It’s that time of year on the Panhandle. Cobia are migrating west along the beaches and the tournaments are in full swing. If you have never done this, it’s a unique fishery. It’s all sight fishing for big fish.
Boats move down the beaches with two, three, six, eight people in the tower looking for cruising fish. Towers range from thirty foot tall welded works of art costing tens of thousands of dollars to step ladders lashed to the bow of a jon boat. You do what you need to to participate in this adventure.
Once a fish is spotted an angler in the tower casts a bait to the fish. The bait of choice is a live eel. Failing that, a grunt, or pinfish, or other medium size bait fish. If that does not work, a jig, or a shrimp, or whatever works.
The captain may maneuver the boat following the fish for feet, yards, maybe miles while all the offerings are made until the fish eats or disappears under the waves. Once hooked up the rod is lowered down from the tower on a pulley system and retrieved by the angler in the cockpit and the fight engaged.
This week I was able to get out with the boys on InstiGator, a proven Cobia killing machine with a tournament winning and hardened crew. The trip did not disappoint, yielding this 61.7 pound beast for angler Big Rick.
While this was an awesome fish, the current first place fish is an astounding 98.8 pounds.
There was plenty to go around so I decided to pull together a little creole cobia treat for dinner.
Yum, that is some good fish. The recipe:
Garlic, onions, chives, chopped fresh tomatoes, bell pepper, chili pepper, celery, shrimp shells (remove after the sauce simmers for a while) a cup of wine and a cup and a half of water all sauteed and then simmered for about thirty minutes. Seasoned with salt, pepper and thyme. Fish is just dredged in flour and pepper and cooked for about four minutes with a bit of oil in a hot skillet and then put in the sauce to finish. Saute a few shrimp in the same pan and add to the mix. Garnish with green onion.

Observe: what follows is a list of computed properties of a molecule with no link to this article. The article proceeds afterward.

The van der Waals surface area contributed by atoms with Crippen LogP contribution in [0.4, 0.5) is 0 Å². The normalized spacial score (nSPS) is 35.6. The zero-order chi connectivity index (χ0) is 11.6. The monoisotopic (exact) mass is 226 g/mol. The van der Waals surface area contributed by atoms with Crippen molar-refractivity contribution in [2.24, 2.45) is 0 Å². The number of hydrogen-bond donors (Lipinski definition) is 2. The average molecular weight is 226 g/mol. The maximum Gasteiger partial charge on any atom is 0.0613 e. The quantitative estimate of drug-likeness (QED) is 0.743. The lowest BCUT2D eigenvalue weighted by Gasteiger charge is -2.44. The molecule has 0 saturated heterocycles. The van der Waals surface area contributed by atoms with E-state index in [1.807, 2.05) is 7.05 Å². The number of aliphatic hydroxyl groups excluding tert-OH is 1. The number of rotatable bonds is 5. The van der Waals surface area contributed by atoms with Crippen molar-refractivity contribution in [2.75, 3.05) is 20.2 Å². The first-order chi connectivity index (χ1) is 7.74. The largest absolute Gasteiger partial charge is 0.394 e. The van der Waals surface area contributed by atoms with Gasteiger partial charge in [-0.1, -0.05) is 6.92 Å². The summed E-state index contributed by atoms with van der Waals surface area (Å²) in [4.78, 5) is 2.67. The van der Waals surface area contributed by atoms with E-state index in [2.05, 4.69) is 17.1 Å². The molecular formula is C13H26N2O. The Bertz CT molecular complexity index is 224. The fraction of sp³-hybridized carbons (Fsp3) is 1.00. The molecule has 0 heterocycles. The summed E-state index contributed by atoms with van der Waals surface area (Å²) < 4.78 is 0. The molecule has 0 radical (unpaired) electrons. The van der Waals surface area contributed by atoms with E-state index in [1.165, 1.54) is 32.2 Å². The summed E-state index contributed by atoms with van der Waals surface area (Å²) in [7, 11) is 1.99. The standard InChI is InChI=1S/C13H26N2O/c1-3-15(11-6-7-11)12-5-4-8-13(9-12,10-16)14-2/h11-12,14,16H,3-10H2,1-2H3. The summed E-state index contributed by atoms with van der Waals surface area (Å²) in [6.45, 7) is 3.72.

Hope you get out there and catch ’em up!
Sorry its been a while since I posted, but lots going on, most of which unfortunately has not involved fishing. I was prepping to get back on the water this spring and thought some folks might like a little primer on how to properly crimp a leader, so I made this little video. There are few things more frustrating than hooking up a nice fish only to have the crimp connection fail. I had it happen once on a nice tuna and have not allowed a repeat. Hope you find this video helpful.
In the video I eyeballed the right slot in the crimping tool to match the sleeve I was using. I have done a bunch so was pretty comfortable I had the right size. I highly recommend that you follow the recommendations on the packaging until you get the feel for the correct pairings of leaders to sleeves and sleeves to crimp tool slots. Its important to use the right sizes to assure a proper connection that is not so tight that it damages the leader, but tight enough to assure the connection will not slip under pressure.
Good luck out there, and catch ’em up!
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